How Could the MBTA Funding Crisis Affect Cambridge?

How Could the MBTA Funding Crisis Affect Cambridge?

Photo: "Lechmere with no buses" by Mark Jaquith

By now if you haven’t heard that the MBTA has a huge operating deficit and is proposing steep fare increases and service cutbacks that still won’t solve the problem in the long term, then stop reading and go back to the TV. Most of the coverage of this mess has concentrated on the impacts on T riders. Very little has been said about what it might do to cities like Cambridge. Certainly, cutbacks will reduce ridership, and that will negatively affect access to education, employment, commerce, and recreation. These reason alone should be enough to worry you, with the associated economic, social and environmental impacts. But wait, there’s more.

The City of Cambridge relies heavily on good public transportation in its planning, permitting, and development policies. North Point, Kendall Square, and Alewife are all conceived of as transit oriented development (TOD) areas, and the city is staking its economic future on projected commercial real estate taxes from these areas. TOD relies on good public transit for access, traffic and parking planning, density bonuses, and efficiencies in energy and financing.

At the latest Kendall Square Advisory Committee meeting on January 26th. The topic was transportation, and it was made clear just how important good public transit is to the future of the area if any significant growth is to occur there. Many reasons were put forth. Roads are reaching capacity. Building parking is very expensive. The documented decrease in automobile use (which is dependent on good alternative transport) is used to justify a reduction in parking spaces. Simply to get the users in and out will be nearly impossible without significant increases in public transit to the area. Energy efficient building is also expensive, and reduced parking can offset some of these costs.

Then of course there are reams of evidence that the pollution reductions resulting from mass transit use reduces health related costs to individuals, employers and governments.

Massachusetts needs to come up with a scheme to make public transit sustainable (no pun intended) and expandable over the long term.

So what can you do? There are all of the obvious things like attending the T’s meetings and speaking out, writing T and State officials and legislators. We can take collective action as well. Together we are the City and its government is our voice.

The only action that the City Council has been willing to take so far is to request a “briefing or roundtable to inform the City Council about issues and impacts of MBTA service cuts and fare increases as they affect Cambridge” The order was passed on Jan. 9 and the meeting was to be scheduled before Feb. 8. As of Jan. 31, I can’t find it on the city calendar.

A roundtable is limited to those who are able to attend, because it's not televised, does not necessarily provide for public comment, and, most importantly, rarely results in action. The Association of Cambridge Neighborhoods has asked the City Council to do something a bit more pro active. To adopt a Policy Order with specific instructions to tell the T, Mass. DOT, Governor Patrick and his executive staff and our legislative delegation What the stakes are for our fair city, and what we want them to do.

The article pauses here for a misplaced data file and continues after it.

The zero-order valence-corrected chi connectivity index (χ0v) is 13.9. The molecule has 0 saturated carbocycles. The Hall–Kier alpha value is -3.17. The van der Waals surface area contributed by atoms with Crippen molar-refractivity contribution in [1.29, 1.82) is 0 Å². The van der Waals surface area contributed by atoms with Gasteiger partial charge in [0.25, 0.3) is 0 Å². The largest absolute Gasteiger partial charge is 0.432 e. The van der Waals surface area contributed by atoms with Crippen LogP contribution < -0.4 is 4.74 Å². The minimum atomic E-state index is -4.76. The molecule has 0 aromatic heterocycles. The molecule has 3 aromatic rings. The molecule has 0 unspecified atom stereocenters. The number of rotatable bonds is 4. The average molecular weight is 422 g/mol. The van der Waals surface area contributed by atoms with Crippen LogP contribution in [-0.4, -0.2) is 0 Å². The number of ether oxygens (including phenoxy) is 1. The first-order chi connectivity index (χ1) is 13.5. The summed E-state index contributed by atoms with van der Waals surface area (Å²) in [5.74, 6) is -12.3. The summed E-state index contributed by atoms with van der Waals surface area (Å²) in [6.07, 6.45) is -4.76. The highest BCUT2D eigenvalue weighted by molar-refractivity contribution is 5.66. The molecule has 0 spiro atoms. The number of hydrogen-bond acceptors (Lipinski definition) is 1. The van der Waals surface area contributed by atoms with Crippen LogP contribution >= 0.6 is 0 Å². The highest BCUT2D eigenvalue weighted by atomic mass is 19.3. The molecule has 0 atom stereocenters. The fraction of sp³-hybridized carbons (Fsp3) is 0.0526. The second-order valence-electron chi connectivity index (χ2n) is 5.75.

Please read the policy order and if you think it would help ask your favorite City Councillor to sponsor this order. You can email the whole Council at this address:

To see the order click here.

The Author lives on Hurley Street and is the former President of the Association of Cambridge Neighborhoods.


This was published in the Cambridge Chronicle print edition of February 9-15 and went up on their on-line version on Feb.11.

Councillor Cheung put our order on the City Council agenda for the Feb 13 meeting.

Thank you Councillor Cheung.

February 13, 2012

WHEREAS: The City of Cambridge and its residents, businesses and universities rely on the MBTA for safe and reliable transportation; and

WHEREAS: The MBTA has proposed two scenarios whereby fares are increased and services severely cut, thereby having a negative impact on those who rely on the MBTA for their own transportation or that of their employees, customers or students; and

WHEREAS: Reducing the availability of public transportation would negatively impact the ability to develop more densely around transportation hubs, potentially reduce tax revenues expected from such development and be harmful to the environment without solving the MBTA's fiscal deficit; and

WHEREAS: Furthermore, it would negatively impact the local economy by limiting transportation options for consumers to reach stores and get to work; now therefore be it

That the City Council go on record in opposition and so inform the Secretary of Transportation Richard Davey, Governor Patrick and members of the Cambridge delegation of the Legislature in opposition to the proposed MBTA fare increases and service cuts; and be it further


That the City Manager be and hereby is requested to provide a report on the general impacts of the proposed MBTA fare increases and service cuts on the City of Cambridge, its economy and future growth; and be it further

That the City Manager be and hereby is requested to direct the Community Development, Human Services and any other relevant City departments to hold community meetings across the city to inform and gather community imput and to inform residents how to lobby the MA Legislature.

Read more: Guest commentary: MBTA cuts will derail Cambridge development - Cambridge, Massachusetts - Cambridge Chronicle